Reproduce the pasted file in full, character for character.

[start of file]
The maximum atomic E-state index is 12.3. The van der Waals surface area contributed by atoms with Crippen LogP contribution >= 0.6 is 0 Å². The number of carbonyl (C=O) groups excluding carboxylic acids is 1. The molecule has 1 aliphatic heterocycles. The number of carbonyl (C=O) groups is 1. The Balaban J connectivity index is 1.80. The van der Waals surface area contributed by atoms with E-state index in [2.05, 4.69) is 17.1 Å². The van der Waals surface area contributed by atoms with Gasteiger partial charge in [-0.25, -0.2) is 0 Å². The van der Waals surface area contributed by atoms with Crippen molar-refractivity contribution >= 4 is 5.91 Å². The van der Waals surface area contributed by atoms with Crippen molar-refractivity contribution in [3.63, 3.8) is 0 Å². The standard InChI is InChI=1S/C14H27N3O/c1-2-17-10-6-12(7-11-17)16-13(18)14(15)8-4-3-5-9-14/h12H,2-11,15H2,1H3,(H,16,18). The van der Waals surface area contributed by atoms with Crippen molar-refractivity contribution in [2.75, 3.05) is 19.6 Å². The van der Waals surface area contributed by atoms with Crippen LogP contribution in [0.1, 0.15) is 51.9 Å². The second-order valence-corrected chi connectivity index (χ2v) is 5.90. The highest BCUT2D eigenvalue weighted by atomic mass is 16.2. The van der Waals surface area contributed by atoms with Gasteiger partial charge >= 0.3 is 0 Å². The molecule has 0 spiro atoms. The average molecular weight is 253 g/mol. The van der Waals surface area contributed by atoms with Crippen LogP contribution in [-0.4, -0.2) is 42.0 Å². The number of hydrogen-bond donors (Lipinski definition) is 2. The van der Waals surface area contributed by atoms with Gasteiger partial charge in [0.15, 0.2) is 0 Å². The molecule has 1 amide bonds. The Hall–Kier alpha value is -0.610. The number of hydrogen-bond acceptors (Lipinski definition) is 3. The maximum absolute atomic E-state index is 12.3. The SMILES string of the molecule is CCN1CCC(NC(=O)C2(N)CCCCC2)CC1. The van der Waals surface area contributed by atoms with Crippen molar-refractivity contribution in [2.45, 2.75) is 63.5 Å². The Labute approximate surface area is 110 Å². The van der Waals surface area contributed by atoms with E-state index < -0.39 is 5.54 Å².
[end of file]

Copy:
The maximum atomic E-state index is 12.3. The van der Waals surface area contributed by atoms with Crippen LogP contribution >= 0.6 is 0 Å². The number of carbonyl (C=O) groups excluding carboxylic acids is 1. The molecule has 1 aliphatic heterocycles. The number of carbonyl (C=O) groups is 1. The Balaban J connectivity index is 1.80. The van der Waals surface area contributed by atoms with E-state index in [2.05, 4.69) is 17.1 Å². The van der Waals surface area contributed by atoms with Gasteiger partial charge in [-0.25, -0.2) is 0 Å². The van der Waals surface area contributed by atoms with Crippen molar-refractivity contribution >= 4 is 5.91 Å². The van der Waals surface area contributed by atoms with Crippen molar-refractivity contribution in [3.63, 3.8) is 0 Å². The standard InChI is InChI=1S/C14H27N3O/c1-2-17-10-6-12(7-11-17)16-13(18)14(15)8-4-3-5-9-14/h12H,2-11,15H2,1H3,(H,16,18). The van der Waals surface area contributed by atoms with Crippen molar-refractivity contribution in [2.75, 3.05) is 19.6 Å². The van der Waals surface area contributed by atoms with Crippen LogP contribution in [0.1, 0.15) is 51.9 Å². The second-order valence-corrected chi connectivity index (χ2v) is 5.90. The highest BCUT2D eigenvalue weighted by atomic mass is 16.2. The van der Waals surface area contributed by atoms with Gasteiger partial charge >= 0.3 is 0 Å². The molecule has 0 spiro atoms. The average molecular weight is 253 g/mol. The van der Waals surface area contributed by atoms with Crippen LogP contribution in [-0.4, -0.2) is 42.0 Å². The number of hydrogen-bond donors (Lipinski definition) is 2. The van der Waals surface area contributed by atoms with Gasteiger partial charge in [0.15, 0.2) is 0 Å². The molecule has 1 amide bonds. The Hall–Kier alpha value is -0.610. The number of hydrogen-bond acceptors (Lipinski definition) is 3. The maximum absolute atomic E-state index is 12.3. The SMILES string of the molecule is CCN1CCC(NC(=O)C2(N)CCCCC2)CC1. The van der Waals surface area contributed by atoms with Crippen molar-refractivity contribution in [2.45, 2.75) is 63.5 Å². The Labute approximate surface area is 110 Å². The van der Waals surface area contributed by atoms with E-state index < -0.39 is 5.54 Å².